As the minstrel shows began to decline in popularity, tap dance moved to the increasingly popular Vaudeville stage. Due to the two-colored rule, which forbade black people from performing solo, the majority of Vaudeville tap acts were duets. This gave rise to the famous pair "Buck and Bubbles", which consisted of John "Bubbles" Sublett tap dancing and Ford "Buck" Washington on piano. The duo perfected the "class act", a routine in which the performers wore impeccable tuxedos, which has since become a common theme in tap dance. The move is seen by some as a rebuttal to the older minstrel show idea of the tap dancer as a "grinning-and-dancing clown." John "Bubbles" Sublett is also known famously for popularizing rhythm tap which incorporates more percussive heel drops and lower-body movements.
Another notable figure to emerge during this period is Bill "Bojangles" Robinson, who was a protégé of Alice Whitman of the Whitman Sisters around 1904 (then 'Willie Robinson'). Well-versed in both Buck and Wing dancing and Irish stepdancing, Bill Robinson joined the vaudeville circuit in 1902, in a duo with George W. Cooper. The act quickly became famous, headlining events across the country, and touring England as well. In 1908, however, the two had an altercation, and the partnership was ended. Gambling on his popularity, Robinson decided to form a solo act, which was extremely rare for a black man at that time. Despite this, he had tremendous success and soon became a world-famous celebrity. He went on to have a leading role in many films, notably in movies starring Shirley Temple.
Shortly thereafter, the Nicholas Brothers came on the scene. Consisting of real-life brothers Fayard and Harold, this team wowed audiences with their acrobatic feats incorporated into their classy style of dancing. They never looked less than suave and were always in total control of their dancing, even in childhood numbers such as Stormy Weather. A notable scene in the movie Stormy Weather features the pair dancing up a staircase and then descending the staircase in a series of leapfrogs over each other into a full split from which they rise without using their hands.
During the 1930s tap dance mixed with Lindy hop. "Flying swing-outs" and "flying circles" are Lindy hop moves with tap footwork. In the mid- to late 1950s, the style of entertainment changed. Jazz music and tap dance declined, while rock and roll and the new jazz dance emerged. What is now called jazz dance evolved out of tap dance, so both dances have many moves in common. But jazz evolved separately from tap dance to become a new form in its own right. Well-known dancers during the 1960s and 1970s included Arthur Duncan and Tommy Tune.
No Maps on My Taps, the Emmy award-winning PBS documentary of 1979, helped begin the recent revival of tap dance. The outstanding success of the animated film, Happy Feet, has further reinforced the popular appeal. National Tap Dance Day in the United States, now celebrated May 25, was signed into law by President George Bush on November 7, 1989. (May 25 was chosen because it is the birthday of famous tapper Bill "Bojangles" Robinson.) Prominent modern tap dancers have included Sarah Reich, Brenda Bufalino, Melinda Sullivan, The Clark Brothers, Savion Glover, Gregory and Maurice Hines, LaVaughn Robinson, Jason Samuels Smith, Chloe Arnold, Michelle Dorrance, Dulé Hill and Dianne "Lady Di" Walker. Indie-pop band Tilly and the Wall also features a tap dancer, Jamie Pressnall, tapping as percussion. A more present-day, influential tap dancer is Anthony Morigerato. A few examples of his accomplishments are as follows: He is the executive director and choreographer for the New York City based AM Productions, soloist in Michael Minery's "Tapaholics," has performed on stages all over the world and even made an appearance on NBC's America's Got Talent, and has served as an adjudicator and master teacher for multiple dance organizations throughout the nation since 1999. (http://gonuvo.com/faculty#modal)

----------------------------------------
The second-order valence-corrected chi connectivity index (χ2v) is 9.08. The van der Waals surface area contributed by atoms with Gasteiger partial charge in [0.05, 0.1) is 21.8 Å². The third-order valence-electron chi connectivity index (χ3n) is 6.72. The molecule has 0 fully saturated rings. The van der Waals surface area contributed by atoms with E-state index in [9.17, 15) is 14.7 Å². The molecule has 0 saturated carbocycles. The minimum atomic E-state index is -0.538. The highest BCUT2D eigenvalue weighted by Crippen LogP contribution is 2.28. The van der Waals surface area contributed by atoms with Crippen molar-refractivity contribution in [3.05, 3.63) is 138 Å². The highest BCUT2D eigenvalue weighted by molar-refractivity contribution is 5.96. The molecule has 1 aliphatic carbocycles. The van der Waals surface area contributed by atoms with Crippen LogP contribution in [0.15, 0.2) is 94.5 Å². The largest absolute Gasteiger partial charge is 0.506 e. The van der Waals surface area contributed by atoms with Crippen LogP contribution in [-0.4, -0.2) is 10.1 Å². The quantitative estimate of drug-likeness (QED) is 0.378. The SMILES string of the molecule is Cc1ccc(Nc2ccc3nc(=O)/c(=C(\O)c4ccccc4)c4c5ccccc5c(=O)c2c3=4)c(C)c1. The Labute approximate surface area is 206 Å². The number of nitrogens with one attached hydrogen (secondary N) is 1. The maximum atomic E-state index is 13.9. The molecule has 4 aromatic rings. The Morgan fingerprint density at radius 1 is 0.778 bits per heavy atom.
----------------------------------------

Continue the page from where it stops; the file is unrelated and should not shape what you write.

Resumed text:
OUR DANCE CLASSES
We combine the grace and skills of classical ballet training, include various styles of dance, folk dance, lyrical jazz, modern, and contemporary. Infinity Gymnastics and Dance in Melbourne initially began as a platform for Rhythmic Gymnastics training from Glen Iris and has since developed into an interdisciplinary program offering a range of classes including training in ballet, hip hop, lyrical jazz, modern, contemporary, stretching & flexibility.
Hip-hop is a dance style, usually danced to hip-hop music, that evolved from the hip-hop culture. It includes a wide range of styles primarily breaking.
Jazz dance is an umbrella term encompassing several different styles of dance that became popular in the early 20th-century.
Ballet is said to be a combination of choreography and art, scenic design, lighting, costume, graceful movements and usually solemn music.
Musical theatre is a form of theatrical performance that combines songs, spoken dialogue, acting, dance and emotional content of humor, love and anger.
Tap dance, style of dance in which a dancer wearing shoes fitted with heel and toe taps sounds out audible beats by rhythmically striking the floor or any other hard surface.
Contemporary dance is a style of expressive dance that combines elements of severaldance genres including modern, jazz, lyrical and classical ballet.
INSTILLING A LOVE OF DANCE AT OUR INFINITY STUDIO
At Infinity Gymnastics & Dance, we strive to integrate all disciplines to perfect coordination, musicality, flexibility, strength, and stamina and believe learning dance should be FUN! Behind the scenes, our programme has been carefully crafted to ensure little dancers are fully prepared for a life of the purposeful movement.
We provide strong foundations of dance, without harming little bodies, and we aim to broaden the love of dance and music in young children by exposing them to a wide range of dance and music. Infinity is the perfect introduction to the world of dance for toddlers and preschoolers!
Your kids will love the chance the explore rhythm and movement in the variety of fun dance classes offered at the Infinity Gymnastics & Dance located in Oakleigh. Kids ages 3-16 years can choose from Ballet, Jazz, Musical Theatre, Tap, Contemporary, Lyrical, Acrobatics or Hip-Hop. Also, for our youngest of dance lovers, join us for the new Little Gym - Bubs class with live music and fun gymnastics & dancing for children ages 4-12 months accompanied by mum or dad. All classes are taught in our spacious dance/gym studio.